Nine lock restrictions that could be lifted next week


The Prime Minister has promised a “roadmap” to get out of the coronavirus blockage, of which he will hand over part of his speech to the nation on Sunday.

Details have already begun to emerge as to what this might include, with reports that the lifting of the isolation practices would involve three phases, with smaller stores opening in phase one, with some schools returning to phase two and hotels and leisure facilities reopening in phase Three.

Boris Johnson is likely to say that some restrictions will remain in place for the foreseeable future, while some may even start to be lifted on Monday.

Our sister newspaper My London has listed the nine most likely to be relaxed next week.

Cannon Hill.

1. An increase in outdoor activities may be authorized

Some suggest that one of the restrictions most likely to be relaxed in the first place is outdoor activities, as it is believed that there is less risk of COVID-19 being transmitted outside than outside. inside.

At the moment, you are allowed to go for a walk or a run, but it is suggested that you can do an unlimited outdoor exercise and maybe even a group exercise in the parks, as long as you maintain a social distance.

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2. Flexible opening hours of the supermarket on Sunday

There are suggestions that the Prime Minister may consider relaxing Sunday’s trade laws to help reduce queues for weekend supermarkets.

It is believed that this would also help to avoid overcrowding when people go to buy their groceries.

A queue outside a Tesco store, one of the retailers experiencing huge demand driven by storage and panic buying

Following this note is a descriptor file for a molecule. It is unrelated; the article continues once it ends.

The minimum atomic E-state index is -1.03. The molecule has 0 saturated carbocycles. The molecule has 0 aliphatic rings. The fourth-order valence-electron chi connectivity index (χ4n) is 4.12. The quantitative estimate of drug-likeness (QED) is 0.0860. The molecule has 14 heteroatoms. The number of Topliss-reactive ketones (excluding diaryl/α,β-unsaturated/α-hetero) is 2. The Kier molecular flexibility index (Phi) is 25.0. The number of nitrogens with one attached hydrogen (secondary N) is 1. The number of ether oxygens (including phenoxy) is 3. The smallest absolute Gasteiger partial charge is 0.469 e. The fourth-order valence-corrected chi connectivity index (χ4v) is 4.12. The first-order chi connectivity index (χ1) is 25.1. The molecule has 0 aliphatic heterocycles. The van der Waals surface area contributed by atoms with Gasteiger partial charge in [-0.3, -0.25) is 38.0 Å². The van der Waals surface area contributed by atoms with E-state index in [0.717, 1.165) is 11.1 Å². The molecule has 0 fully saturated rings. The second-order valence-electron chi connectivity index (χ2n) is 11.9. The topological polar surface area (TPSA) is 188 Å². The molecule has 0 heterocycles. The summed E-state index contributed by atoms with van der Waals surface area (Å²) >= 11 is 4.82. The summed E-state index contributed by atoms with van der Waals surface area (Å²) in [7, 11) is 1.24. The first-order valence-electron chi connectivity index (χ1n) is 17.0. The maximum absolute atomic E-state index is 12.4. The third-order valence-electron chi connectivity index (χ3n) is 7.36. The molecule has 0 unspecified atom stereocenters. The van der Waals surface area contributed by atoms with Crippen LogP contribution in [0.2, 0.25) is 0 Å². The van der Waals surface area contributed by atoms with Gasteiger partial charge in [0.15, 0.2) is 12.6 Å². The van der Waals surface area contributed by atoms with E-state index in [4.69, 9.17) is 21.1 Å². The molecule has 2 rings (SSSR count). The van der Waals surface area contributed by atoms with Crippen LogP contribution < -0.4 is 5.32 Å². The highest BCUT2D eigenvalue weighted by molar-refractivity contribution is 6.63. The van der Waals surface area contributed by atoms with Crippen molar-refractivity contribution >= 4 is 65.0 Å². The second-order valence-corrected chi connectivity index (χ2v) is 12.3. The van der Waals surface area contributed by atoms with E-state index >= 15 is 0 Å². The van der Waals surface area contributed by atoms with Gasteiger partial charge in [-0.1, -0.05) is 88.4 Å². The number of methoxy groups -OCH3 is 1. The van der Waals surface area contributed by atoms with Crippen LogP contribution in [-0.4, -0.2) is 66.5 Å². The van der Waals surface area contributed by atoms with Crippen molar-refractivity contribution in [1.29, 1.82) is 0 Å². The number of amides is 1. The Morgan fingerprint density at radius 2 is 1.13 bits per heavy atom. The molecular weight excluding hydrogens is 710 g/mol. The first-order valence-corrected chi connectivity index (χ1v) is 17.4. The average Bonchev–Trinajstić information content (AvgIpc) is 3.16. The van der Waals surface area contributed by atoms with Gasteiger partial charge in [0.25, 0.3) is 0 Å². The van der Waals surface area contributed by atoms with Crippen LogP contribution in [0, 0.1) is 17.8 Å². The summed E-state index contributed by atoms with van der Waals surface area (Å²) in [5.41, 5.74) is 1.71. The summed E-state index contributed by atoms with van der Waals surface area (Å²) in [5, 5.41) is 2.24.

3. Get out by car and picnic

According to a Mail on Sunday report, people could be allowed to go to the countryside and picnic with members of their own household, provided they stay within two meters of other groups.

The government did not comment on the Mail report, but ministers and scientists have repeatedly said that outdoor gatherings appear to be less risky than indoor gatherings.

4. Return to business possible for outdoor workplaces

As with outdoor exercise, working outdoors may be less likely to transmit coronavirus than indoors.

Construction sites have never been ordered to close under the watchful eye of the lockout – as long as two meters can be kept between workers – so the government should once again encourage people to return to work there.

5. Increase in public transport

Relaxing the restrictions will undoubtedly lead to more people on public transport.

To avoid overcrowding, the number of trains in circulation is likely to increase slowly.

New timetables will be introduced as planned in May, although the trains will not run immediately.

6. Local sports can return

While major sporting events and mass gatherings will be one of the last things allowed, some smaller sports may return – as long as spectators can stay outdoors.

7. Some cafes and stores may reopen

A number of high street chains have already started to reopen – like B&Q and Pret a Manger – but with very different measures in place.

Maybe more cafes will start to open, offering only takeout and only allowing a few customers at a time.

8. “Bubbles” of up to ten may be allowed

Rather than being confined to your home, the government may allow people to form a “bubble” of up to ten people.

This means that close friends and family members who do not live together could meet, even if it should be the same people day by day, week by week.

Reports indicate that the idea is being considered by the British government, so it may not take effect immediately.

9. Resumption of routine NHS services

The NHS has been adamant in insisting that people should see a doctor if necessary, and not worry about coming to A&E because of the coronavirus.

Some routine operations and fertility treatments have already been restored, with hospital patients having fallen for several weeks in a row.

It is not yet clear when other services will continue, but some that do not involve too much contact may resume soon.


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